Eduardo Williams | Argentina, Brazil and Portugal 2016, 98 minutes | 2pm, Sunday 16 July
With The Human Surge, a debut feature that defies categorization and other expectations besides, the Argentinean director Eduardo Williams has done nothing less than attempt to rewire narrative cinema for the information age. It’s a testament to his talent that he so often succeeds. – Benjamin Mercer, Brooklyn Magazine
In constant motion, this experimental feature links three continents together, touching down on Argentina, Mozambique and the Philippines. A youth walks out into a storm, its aftermath, to work and hustle with his friends, a jump through a computer screen takes us to the shanty scrubs of outer Maputo, and there an ant nest burrows its way to the jungles and waterfalls of Bogol. The Human Surge traces out the connections and circulations of the new world, at once a comment on technology, globalisation, and the pressures wrought on the human body, but also something mystical and uncanny—we sense the pressure of offscreen space, and the omnipresence of the human beast scratching away and making connections.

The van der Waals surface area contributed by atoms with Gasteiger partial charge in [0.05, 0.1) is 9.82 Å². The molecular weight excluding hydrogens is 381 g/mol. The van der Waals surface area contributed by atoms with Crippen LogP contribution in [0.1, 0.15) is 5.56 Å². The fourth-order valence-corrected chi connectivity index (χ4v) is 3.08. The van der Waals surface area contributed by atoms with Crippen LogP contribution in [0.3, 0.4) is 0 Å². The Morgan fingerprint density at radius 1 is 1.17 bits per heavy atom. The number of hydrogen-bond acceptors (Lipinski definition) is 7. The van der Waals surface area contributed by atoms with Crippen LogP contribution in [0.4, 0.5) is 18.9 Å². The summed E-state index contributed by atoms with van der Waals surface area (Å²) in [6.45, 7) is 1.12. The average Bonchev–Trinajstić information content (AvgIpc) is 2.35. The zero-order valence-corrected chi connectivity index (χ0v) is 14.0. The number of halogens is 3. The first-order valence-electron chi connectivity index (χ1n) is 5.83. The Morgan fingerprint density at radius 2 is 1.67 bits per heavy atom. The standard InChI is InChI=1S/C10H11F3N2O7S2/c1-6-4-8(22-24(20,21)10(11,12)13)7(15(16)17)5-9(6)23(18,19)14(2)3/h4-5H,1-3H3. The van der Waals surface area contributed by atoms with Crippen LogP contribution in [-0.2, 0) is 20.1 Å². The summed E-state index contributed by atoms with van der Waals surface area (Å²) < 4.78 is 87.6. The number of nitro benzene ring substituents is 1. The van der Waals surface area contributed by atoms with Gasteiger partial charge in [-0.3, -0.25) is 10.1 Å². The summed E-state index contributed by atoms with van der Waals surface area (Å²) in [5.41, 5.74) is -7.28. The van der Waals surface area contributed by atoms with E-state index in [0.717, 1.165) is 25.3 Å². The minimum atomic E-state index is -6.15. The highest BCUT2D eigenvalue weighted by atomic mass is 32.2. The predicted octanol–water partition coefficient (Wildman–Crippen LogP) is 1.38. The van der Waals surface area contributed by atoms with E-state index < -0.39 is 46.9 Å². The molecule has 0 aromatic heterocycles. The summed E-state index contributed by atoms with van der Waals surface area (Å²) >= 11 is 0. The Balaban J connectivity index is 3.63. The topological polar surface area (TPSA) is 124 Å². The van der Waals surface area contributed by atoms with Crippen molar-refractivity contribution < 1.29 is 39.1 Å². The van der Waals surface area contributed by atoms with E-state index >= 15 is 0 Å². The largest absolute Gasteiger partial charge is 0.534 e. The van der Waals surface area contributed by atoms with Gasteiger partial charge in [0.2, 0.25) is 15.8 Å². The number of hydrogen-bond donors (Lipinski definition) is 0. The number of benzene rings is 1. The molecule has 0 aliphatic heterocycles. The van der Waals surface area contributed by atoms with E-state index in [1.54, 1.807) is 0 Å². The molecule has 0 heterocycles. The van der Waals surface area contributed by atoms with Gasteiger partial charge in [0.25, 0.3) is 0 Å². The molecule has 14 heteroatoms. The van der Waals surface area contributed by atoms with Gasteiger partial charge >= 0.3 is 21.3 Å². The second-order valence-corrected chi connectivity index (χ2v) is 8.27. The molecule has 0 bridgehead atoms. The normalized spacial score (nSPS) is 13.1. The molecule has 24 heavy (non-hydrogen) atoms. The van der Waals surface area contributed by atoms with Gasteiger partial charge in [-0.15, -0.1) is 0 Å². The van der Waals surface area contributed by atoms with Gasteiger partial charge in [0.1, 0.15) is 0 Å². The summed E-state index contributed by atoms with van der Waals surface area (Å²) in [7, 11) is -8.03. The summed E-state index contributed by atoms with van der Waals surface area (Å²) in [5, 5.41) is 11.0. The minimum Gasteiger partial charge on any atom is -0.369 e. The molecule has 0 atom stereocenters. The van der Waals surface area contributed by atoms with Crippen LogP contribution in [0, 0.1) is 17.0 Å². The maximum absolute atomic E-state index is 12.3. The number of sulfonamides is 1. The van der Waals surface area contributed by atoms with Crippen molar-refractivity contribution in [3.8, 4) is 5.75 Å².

Each section of The Human Surge is notable not just in its connectedness to the whole, but also in their distinction. Each chapter is filmed differently, whether 16mm, 16mm film off a monitor, or the crisp HD of a Red One camera. And each chapter is a sensitive portrait of an individual or group as they explore and negotiate their environment. Like Apichatpong Weerasethakul’s Mysterious Object at Noon, this is an important feature debut that both infuriates and fascinates as it marks out its world.
The Human Surge is preceded by The Fall of Communism as Seen in Gay Pornography (Jones, 1998, 19 minutes).
D Eduardo Williams S Eduardo Williams P Rodrigo Areias, Violeta Bava, Victoria Marotta, Rosa Martínez Rivero, Jerónimo Quevedo and Rodrigo Teixeira C Joaquín Neira and Eduardo Williams E Alice Furtado and Eduardo Williams
Language: English, Spanish, Portuguese and Cebuano with English Subtitles
Distribution: Ruda Cine DCP